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  1. Marrying across Class Lines

    Even when married couples think childhood class differences are in the past, those factors shape how each spouse tackles tasks and allocates resources.

  2. The Accumulation of (Dis)advantage: The Intersection of Gender and Race in the Long-Term Wage Effect of Marriage

    A sizable literature examines whether and why marriage affects men’s and women’s wages. This study advances current research in two ways. First, whereas most prior studies treat the effect of marriage as time-invariant, I examine how the wage effect of marriage unfolds over the life course. Second, whereas prior work often focuses on the population-average effect of marriage or is limited to some particular gender or racial group, I examine the intersection of gender and race in the effect of marriage.

  3. Multiple Chronic Conditions, Spouses Depressive Symptoms, and Gender within Marriage

    Multiple chronic conditions (i.e., multimorbidity) increase a person’s depressive symptoms more than having one chronic condition. Little is known regarding whether multimorbidity similarly increases the depressive symptoms of one’s spouse and whether this depends on type of condition, gender, or both spouses’ health status. Analysis of multiple waves of the Health and Retirement Study reveals husband’s number of chronic conditions is positively related to wife’s depressive symptoms when both spouses are chronically ill.

  4. Marital Histories and Heavy Alcohol Use among Older Adults

    We develop a gendered marital biography approach—which emphasizes the accumulating gendered experiences of singlehood, marriage, marital dissolution, and remarriage—to examine the relationship between marital statuses and transitions and heavy alcohol use. We test this approach using individual-level (n = 10,457) and couple-level (n = 2,170) longitudinal data from the Health and Retirement Study, and individual-level (n = 46) and couple-level (n = 42) in-depth interview data.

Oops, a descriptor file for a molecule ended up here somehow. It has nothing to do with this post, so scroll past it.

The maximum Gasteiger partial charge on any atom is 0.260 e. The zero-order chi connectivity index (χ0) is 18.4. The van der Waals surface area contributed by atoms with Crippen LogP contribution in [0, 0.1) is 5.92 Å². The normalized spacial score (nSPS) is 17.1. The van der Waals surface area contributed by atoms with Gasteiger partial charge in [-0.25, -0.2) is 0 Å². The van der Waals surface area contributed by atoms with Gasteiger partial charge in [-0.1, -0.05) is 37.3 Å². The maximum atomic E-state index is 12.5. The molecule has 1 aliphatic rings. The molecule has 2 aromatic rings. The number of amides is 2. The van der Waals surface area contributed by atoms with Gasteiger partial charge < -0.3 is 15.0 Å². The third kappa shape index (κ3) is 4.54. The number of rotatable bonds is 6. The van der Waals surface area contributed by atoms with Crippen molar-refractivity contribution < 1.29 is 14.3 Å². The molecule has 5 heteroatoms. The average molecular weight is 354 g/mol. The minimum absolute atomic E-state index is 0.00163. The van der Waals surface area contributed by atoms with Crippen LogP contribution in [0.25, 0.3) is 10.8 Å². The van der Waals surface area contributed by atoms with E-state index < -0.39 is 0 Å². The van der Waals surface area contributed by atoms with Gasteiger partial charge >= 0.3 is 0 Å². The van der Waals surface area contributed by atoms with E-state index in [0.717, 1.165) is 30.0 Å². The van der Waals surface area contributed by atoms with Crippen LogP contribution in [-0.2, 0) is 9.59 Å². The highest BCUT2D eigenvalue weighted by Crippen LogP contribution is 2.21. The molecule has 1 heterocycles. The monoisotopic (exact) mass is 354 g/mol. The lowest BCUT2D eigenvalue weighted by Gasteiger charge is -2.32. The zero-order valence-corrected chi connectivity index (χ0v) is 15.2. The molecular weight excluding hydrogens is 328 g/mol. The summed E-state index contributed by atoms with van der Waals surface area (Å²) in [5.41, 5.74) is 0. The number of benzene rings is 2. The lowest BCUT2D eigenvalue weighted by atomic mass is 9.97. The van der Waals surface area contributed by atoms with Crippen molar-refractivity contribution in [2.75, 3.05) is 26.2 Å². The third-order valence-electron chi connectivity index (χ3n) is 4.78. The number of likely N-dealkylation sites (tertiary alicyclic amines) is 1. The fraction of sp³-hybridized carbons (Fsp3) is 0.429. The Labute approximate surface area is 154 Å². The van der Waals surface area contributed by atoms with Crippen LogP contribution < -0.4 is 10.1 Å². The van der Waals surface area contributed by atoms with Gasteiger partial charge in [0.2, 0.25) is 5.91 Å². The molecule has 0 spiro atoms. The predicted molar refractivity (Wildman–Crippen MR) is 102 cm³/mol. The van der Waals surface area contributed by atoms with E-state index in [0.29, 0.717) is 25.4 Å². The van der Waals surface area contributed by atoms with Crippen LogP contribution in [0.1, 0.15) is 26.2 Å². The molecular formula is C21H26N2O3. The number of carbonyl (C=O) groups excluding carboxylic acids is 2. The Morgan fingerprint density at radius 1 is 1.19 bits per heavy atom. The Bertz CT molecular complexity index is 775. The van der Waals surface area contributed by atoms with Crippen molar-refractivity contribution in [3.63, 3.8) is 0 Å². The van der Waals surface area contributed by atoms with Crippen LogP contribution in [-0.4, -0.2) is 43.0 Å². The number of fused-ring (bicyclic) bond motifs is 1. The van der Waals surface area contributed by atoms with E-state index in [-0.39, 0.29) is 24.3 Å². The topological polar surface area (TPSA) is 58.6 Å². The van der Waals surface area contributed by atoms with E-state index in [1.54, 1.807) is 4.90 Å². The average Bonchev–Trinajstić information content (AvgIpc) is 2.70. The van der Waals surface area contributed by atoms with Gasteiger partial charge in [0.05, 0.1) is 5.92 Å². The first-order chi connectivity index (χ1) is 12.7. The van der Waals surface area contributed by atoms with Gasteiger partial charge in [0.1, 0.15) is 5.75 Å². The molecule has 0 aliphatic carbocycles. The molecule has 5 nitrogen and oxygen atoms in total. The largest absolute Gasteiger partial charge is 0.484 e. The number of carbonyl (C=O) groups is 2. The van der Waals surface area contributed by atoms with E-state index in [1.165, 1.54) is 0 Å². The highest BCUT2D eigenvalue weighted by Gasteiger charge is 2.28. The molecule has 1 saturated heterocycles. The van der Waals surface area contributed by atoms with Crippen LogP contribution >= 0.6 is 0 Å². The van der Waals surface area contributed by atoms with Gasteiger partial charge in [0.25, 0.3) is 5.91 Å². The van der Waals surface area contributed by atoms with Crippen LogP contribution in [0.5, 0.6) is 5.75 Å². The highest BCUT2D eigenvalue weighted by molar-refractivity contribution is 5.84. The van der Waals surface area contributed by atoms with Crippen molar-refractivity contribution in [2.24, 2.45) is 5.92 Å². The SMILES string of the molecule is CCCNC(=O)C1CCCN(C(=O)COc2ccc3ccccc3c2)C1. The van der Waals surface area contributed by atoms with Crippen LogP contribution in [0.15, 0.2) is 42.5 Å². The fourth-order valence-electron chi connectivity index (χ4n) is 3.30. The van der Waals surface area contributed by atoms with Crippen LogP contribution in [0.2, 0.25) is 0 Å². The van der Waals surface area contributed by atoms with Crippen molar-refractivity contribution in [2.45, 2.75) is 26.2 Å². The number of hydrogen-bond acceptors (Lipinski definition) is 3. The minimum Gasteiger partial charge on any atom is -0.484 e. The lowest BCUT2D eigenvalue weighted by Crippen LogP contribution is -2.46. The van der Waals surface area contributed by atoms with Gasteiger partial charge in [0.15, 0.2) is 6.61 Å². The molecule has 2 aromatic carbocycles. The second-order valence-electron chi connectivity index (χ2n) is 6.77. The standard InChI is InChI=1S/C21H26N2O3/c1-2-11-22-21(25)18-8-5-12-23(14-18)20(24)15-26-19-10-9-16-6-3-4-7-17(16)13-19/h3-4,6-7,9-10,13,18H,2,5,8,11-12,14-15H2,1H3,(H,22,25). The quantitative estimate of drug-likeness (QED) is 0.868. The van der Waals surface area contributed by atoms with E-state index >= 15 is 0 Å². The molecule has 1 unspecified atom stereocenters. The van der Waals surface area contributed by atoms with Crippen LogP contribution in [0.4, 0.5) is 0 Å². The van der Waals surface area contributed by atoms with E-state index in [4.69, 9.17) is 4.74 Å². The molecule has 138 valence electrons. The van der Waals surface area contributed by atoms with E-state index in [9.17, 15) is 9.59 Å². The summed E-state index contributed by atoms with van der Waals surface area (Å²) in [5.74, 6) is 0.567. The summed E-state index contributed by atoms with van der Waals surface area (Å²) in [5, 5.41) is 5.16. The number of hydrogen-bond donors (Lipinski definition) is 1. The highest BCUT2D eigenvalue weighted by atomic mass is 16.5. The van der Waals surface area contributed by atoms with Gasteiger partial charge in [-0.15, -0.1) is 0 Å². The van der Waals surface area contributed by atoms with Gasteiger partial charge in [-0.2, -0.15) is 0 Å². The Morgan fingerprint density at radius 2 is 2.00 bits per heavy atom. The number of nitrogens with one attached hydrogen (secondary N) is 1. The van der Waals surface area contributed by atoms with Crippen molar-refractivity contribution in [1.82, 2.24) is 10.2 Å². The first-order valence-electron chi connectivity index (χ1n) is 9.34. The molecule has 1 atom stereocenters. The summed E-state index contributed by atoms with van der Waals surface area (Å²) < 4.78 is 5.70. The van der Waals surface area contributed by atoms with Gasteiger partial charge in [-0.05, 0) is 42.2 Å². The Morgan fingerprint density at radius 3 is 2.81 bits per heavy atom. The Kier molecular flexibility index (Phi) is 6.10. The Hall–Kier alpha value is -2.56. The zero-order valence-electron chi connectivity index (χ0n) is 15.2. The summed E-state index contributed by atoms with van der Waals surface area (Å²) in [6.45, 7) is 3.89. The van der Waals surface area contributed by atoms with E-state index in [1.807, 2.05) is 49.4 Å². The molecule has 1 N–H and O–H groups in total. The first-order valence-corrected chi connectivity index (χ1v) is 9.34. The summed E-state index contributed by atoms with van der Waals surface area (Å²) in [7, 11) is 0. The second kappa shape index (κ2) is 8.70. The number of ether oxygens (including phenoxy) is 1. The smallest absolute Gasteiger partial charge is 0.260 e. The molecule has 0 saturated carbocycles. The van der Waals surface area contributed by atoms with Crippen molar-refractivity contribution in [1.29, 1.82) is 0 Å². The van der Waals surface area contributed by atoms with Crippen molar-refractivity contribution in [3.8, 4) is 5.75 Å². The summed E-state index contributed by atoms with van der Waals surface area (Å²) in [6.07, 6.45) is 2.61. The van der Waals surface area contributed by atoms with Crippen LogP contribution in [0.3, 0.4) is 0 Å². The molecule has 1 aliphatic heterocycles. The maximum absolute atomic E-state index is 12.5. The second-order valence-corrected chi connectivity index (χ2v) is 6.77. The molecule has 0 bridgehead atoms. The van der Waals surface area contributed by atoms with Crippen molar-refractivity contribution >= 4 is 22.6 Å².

5. First-birth Timing, Marital History, and Womens Health at Midlife

    Despite evidence that first-birth timing influences women’s health, the role of marital status in shaping this association has received scant attention. Using multivariate propensity score matching, we analyze data from the National Longitudinal Survey of Youth 1979 to estimate the effect of having a first birth in adolescence (prior to age 20), young adulthood (ages 20–24), or later ages (ages 25–35) on women’s midlife self-assessed health.

  6. Marital Status, Relationship Distress, and Self-rated Health: What Role for "Sleep Problems"?

    This paper analyzes data from a nationally representative survey of adults in the United Kingdom (Understanding Society, N = 37,253) to explore the marital status/health nexus (using categories that include a measure of relationship distress) and to assess the role that sleep problems play as a potential mediator. Findings indicate how it is not just the "form" marital status takes but also the absence or presence of relationship distress that is essential to self-rated health.

  7. Marriage, Relationship Quality, and Sleep among U.S. Older Adults

    Sleep is a restorative behavior essential for health. Poor sleep has been linked to adverse health outcomes among older adults; however, we know little about the social processes that affect sleep. Using innovative actigraphy data from the National Social Life, Health, and Aging Project (N = 727), we considered the role of marriage, positive marital relationship support, and negative marital relationship strain on older adults’ (ages 62–90) self-reported and actigraph-measured sleep characteristics.

  8. In Sickness and in Health? Physical Illness as a Risk Factor for Marital Dissolution in Later Life

    The health consequences of marital dissolution are well known, but little work has examined the impact of health on the risk of marital dissolution. We use a sample of 2,701 marriages from the Health and Retirement Study to examine the role of serious physical illness onset in subsequent marital dissolution via either divorce or widowhood. We use a series of discrete time event history models with competing risks to estimate the impact of husband’s and wife’s physical illness onset on risk of divorce and widowhood.

  9. Weddings in the Town Square: Young Russian Israelis Protest the Religious Control of Marriage in Tel-Aviv

    The article discusses alternative wedding ceremonies staged in urban spaces as a statement of protest among immigrant couples that cannot marry in rabbinical courts, because they are not recognized as Jews. These public weddings are organized and sponsored by the Fishka association of young Israeli adults of Russian origin.

  10. Defining the State from within: Boundaries, Schemas, and Associational Policymaking

    A growing literature posits the importance of boundaries in structuring social systems. Yet sociologists have not adequately theorized one of the most fraught and consequential sites of boundary-making in contemporary life: the delineation of the official edges of the government—and, consequently, of state from society. This article addresses that gap by theorizing the mechanisms of state boundary formation. In so doing, we extend culturalist theories of the state by providing a more specific model of how the state-society boundary is produced.